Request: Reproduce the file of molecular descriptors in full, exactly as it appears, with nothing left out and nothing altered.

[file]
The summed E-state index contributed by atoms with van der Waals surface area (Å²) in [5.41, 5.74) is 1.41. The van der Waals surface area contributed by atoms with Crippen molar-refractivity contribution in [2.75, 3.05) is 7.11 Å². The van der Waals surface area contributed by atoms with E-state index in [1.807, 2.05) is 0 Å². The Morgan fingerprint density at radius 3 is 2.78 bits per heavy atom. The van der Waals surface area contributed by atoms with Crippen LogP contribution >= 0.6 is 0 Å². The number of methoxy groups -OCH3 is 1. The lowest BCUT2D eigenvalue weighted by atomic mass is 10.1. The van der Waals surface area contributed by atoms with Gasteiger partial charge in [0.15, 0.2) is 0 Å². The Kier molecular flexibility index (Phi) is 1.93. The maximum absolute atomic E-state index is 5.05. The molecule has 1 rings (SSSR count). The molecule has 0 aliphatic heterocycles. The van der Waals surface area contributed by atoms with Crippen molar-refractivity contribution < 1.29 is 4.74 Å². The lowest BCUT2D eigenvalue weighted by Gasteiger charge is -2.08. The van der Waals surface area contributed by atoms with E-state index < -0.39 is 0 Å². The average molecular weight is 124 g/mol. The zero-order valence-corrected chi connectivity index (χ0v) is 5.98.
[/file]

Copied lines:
The summed E-state index contributed by atoms with van der Waals surface area (Å²) in [5.41, 5.74) is 1.41. The van der Waals surface area contributed by atoms with Crippen molar-refractivity contribution in [2.75, 3.05) is 7.11 Å². The van der Waals surface area contributed by atoms with E-state index in [1.807, 2.05) is 0 Å². The Morgan fingerprint density at radius 3 is 2.78 bits per heavy atom. The van der Waals surface area contributed by atoms with Crippen LogP contribution >= 0.6 is 0 Å². The number of methoxy groups -OCH3 is 1. The lowest BCUT2D eigenvalue weighted by atomic mass is 10.1. The van der Waals surface area contributed by atoms with Gasteiger partial charge in [0.15, 0.2) is 0 Å². The Kier molecular flexibility index (Phi) is 1.93. The maximum absolute atomic E-state index is 5.05. The molecule has 1 rings (SSSR count). The molecule has 0 aliphatic heterocycles. The van der Waals surface area contributed by atoms with Crippen molar-refractivity contribution < 1.29 is 4.74 Å². The lowest BCUT2D eigenvalue weighted by Gasteiger charge is -2.08. The van der Waals surface area contributed by atoms with E-state index < -0.39 is 0 Å². The average molecular weight is 124 g/mol. The zero-order valence-corrected chi connectivity index (χ0v) is 5.98.